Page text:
September 19,1979: Pirates Split With Phillies, Lead Drops to One Game

The Pirates split a doubleheader with the Phillies in Philadelphia.  They rallied for eight runs late in the first game to pick up a 9-6 win.  In the second game, though, they couldn’t hold an early four-run lead and lost, 6-5.

Both teams had plenty of early opportunities in game one, but didn’t take a lot of advantage.  Pirates’ starter Bert Blyleven gave up eight hits over five innings, but only two runs.  Phillies’ starter Nino Espinosa walked seven and allowed four hits over six and two-thirds, but the Pirates got only one run off him.

Philly got the early lead with a run in the first.  Pete Rose and Manny Trillo singled to start the inning, Bake McBride bunted them up and Mike Schmidt brought in a run with a sacrifice fly.  The Pirates had a chance to come back in the top of the second when they loaded the bases with one out on two walks and an error.  Blyleven, however, hit into a double play.

The Phillies got another run in the third when Rose and Trillo led off with singles again.  A wild pitch moved them up and Rose scored when McBride grounded out.

Each team stranded a pair in the fourth, then the Pirates closed to 2-1 in the fifth when Tim Foli belted his first home run of the season.  They ran into more frustration in the sixth.  Bill Madlock led off with a double, but got thrown out trying to advance on Ed Ott’s fly out to left.  The double play was costly, as Phil Garner doubled and Mike Easler, batting for Blyleven, couldn’t get him in.

Enrique Romo replaced Blyleven and, after a scoreless sixth, had a rough seventh.  The Phillies loaded the bases on a hit and two walks, one intentional, the latter to McBride with Schmidt due up.  The strategy failed as Schmidt launched a grand slam to put the Phillies up, 6-1.

The Phillies turned to Tug McGraw for the eighth.  The Bucs, especially their left-handed hitters, have been very rough on McGraw all year and this game was no different.  They started the inning with four straight singles.  John Milner, Madlock and Ott loaded the bases, and Garner drove in Milner.  After one out, Omar Moreno hit into a force play to drive in Madlock.  Ott tried to score on the unsuccessful relay to first and was safe on an error by catcher Dave Rader.  That cut the Phillies’ lead to 6-4.

The Bucs almost couldn’t keep it close in the bottom of the eighth.  Dave Roberts gave up a pair of one-out hits, putting runners on first and second.  Chuck Tanner brought in Kent Tekulve, who picked Larry Bowa off second, then got out of the inning.

In the ninth, the Pirates’ left-handed batters continued to batter McGraw.  Dave Parker led off with a double and Willie Stargell singled to drive him in.  Pops’ pinch runner, Matt Alexander, stole second and went to third on a grounder by Milner.  The Phillies, still apparently unaware of McGraw’s career reverse platoon split, turned to Rawly Eastwick to face Madlock.  He singled to tie the game.  When Mad Dog stole second, the Phillies walked Ott.  Garner flied out, but Manny Sanguillen, batting for Teke, tripled to put the Bucs ahead, 8-6.  Omar Moreno singled in Sangy to make it 9-6.  Moreno got the Pirates’ third steal of the inning before it ended.  It was his second of the game and 72nd of the season.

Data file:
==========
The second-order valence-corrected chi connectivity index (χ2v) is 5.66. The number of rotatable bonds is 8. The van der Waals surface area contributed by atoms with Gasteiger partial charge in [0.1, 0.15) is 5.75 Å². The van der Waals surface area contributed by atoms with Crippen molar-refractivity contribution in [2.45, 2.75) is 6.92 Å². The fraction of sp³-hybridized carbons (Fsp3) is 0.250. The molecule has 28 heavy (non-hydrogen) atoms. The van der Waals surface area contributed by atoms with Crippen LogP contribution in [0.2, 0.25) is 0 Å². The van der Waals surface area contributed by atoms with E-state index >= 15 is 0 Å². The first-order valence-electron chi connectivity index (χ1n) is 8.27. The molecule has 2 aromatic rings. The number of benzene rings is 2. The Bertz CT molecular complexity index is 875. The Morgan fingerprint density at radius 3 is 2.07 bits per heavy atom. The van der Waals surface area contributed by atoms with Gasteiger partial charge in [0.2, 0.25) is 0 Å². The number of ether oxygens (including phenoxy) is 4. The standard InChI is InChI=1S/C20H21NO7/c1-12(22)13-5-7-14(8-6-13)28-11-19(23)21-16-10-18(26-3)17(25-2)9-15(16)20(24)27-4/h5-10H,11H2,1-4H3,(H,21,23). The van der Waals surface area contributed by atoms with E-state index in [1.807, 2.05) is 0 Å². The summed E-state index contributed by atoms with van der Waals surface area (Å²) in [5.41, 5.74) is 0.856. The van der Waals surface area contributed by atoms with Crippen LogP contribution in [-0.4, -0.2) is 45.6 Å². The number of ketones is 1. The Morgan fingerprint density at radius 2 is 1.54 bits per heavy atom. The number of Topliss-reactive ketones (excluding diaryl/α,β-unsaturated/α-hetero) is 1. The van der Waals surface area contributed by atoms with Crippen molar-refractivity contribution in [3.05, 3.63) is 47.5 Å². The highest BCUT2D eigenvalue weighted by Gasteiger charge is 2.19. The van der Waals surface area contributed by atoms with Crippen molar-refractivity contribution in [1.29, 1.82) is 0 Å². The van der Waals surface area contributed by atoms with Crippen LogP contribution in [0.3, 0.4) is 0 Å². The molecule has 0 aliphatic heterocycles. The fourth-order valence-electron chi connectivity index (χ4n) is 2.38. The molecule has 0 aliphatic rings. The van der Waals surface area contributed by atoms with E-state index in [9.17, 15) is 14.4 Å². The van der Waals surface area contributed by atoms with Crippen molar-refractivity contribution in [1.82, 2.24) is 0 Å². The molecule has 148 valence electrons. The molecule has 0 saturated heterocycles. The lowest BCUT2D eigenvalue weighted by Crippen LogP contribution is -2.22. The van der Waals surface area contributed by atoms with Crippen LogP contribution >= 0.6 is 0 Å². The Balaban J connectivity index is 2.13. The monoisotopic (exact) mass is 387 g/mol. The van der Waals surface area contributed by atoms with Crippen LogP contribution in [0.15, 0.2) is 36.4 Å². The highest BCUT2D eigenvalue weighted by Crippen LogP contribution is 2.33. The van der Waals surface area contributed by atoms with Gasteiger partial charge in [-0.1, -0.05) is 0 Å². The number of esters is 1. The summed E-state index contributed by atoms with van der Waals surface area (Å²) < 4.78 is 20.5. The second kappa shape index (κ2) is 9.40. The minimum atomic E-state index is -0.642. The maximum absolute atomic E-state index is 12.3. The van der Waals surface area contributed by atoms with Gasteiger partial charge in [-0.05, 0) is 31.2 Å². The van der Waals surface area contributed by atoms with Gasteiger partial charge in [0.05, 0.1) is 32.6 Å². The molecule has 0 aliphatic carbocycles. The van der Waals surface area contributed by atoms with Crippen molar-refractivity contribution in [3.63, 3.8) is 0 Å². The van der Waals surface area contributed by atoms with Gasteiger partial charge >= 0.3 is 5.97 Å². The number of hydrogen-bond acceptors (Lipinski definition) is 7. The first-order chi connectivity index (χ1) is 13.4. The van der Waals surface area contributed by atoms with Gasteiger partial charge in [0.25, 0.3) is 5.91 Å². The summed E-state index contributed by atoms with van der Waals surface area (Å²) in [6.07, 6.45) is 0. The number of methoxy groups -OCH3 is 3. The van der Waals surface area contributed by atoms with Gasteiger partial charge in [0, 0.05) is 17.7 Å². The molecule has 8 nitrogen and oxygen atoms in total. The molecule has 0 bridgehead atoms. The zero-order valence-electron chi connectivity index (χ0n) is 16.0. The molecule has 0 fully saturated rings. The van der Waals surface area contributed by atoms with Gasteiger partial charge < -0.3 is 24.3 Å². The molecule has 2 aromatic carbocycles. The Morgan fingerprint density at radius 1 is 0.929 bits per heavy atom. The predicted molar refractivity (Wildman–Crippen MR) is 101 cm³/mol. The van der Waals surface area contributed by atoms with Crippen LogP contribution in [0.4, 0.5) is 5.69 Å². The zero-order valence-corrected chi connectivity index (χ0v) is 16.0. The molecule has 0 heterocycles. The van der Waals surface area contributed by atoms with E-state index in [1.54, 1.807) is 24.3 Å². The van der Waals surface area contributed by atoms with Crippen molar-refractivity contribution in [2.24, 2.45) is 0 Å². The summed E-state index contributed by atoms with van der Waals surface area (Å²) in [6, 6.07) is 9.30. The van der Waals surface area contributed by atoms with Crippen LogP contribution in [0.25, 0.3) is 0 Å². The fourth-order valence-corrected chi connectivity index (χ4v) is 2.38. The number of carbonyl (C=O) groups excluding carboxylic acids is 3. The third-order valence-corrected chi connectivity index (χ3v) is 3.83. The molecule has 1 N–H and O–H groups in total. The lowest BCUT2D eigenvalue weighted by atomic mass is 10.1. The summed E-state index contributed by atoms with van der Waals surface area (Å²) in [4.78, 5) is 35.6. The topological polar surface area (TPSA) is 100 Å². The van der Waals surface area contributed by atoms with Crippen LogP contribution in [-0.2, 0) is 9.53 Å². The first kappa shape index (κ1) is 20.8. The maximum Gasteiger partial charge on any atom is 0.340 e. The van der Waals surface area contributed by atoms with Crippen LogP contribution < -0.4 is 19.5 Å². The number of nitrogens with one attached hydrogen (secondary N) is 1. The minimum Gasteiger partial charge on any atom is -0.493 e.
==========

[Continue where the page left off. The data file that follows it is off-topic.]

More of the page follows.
Grant Jackson didn’t make it easy in the bottom of the ninth, walking two, but he got the last out on a fly ball.  Teke got the win to go 10-7 and Jackson got his 14th save.

In game two, it was the Pirates who got an early lead against Dan Larson, who was making his second start after a recent callup.  They got three in the first; Parker drove in one with a double and Milner another with a single.  The third run scored on an error by second baseman Trillo.  They made it 4-0 in the top of the fourth when Garner singled, moved up on a steal and a bunt by Jim Bibby, and scored on a single by Moreno.

Bibby had been cruising up to that point, retiring the first nine batters he faced.  In the bottom of the fourth, the Phillies got on the board when three singles loaded the bases and Greg Luzinski hit a sacrifice fly.  The Pirates got that run back in the top of the fifth when Madlock singled in Parker.  That put them up, 5-1.

Bibby couldn’t make the lead stand up.  In the bottom of the fifth, he gave up a two-run bomb to pinch hitter Del Unser.  He left in the sixth after a walk and a double put runners on second and third with one out.  Romo replaced him and continued his bad day, failing to retire anybody.  Two singles tied the game, 5-5, and a walk loaded the bases.  Jackson relieved and got a force out, but a run scored, putting the Phillies up, 6-5.  Bibby’s day ended with five runs allowed in five and a third innings.

Jackson kept the Phillies off the board after that, although Teke had to get the third out in the eighth to leave the bases loaded.  The Pirates, though, couldn’t come back.  They got a runner to third with one out in the seventh, but didn’t score, then went down in order in the eighth and ninth.

Romo took the loss to drop to 10-5.  Montreal swept a doubleheader from the Mets, cutting the Pirates’ division lead to one game.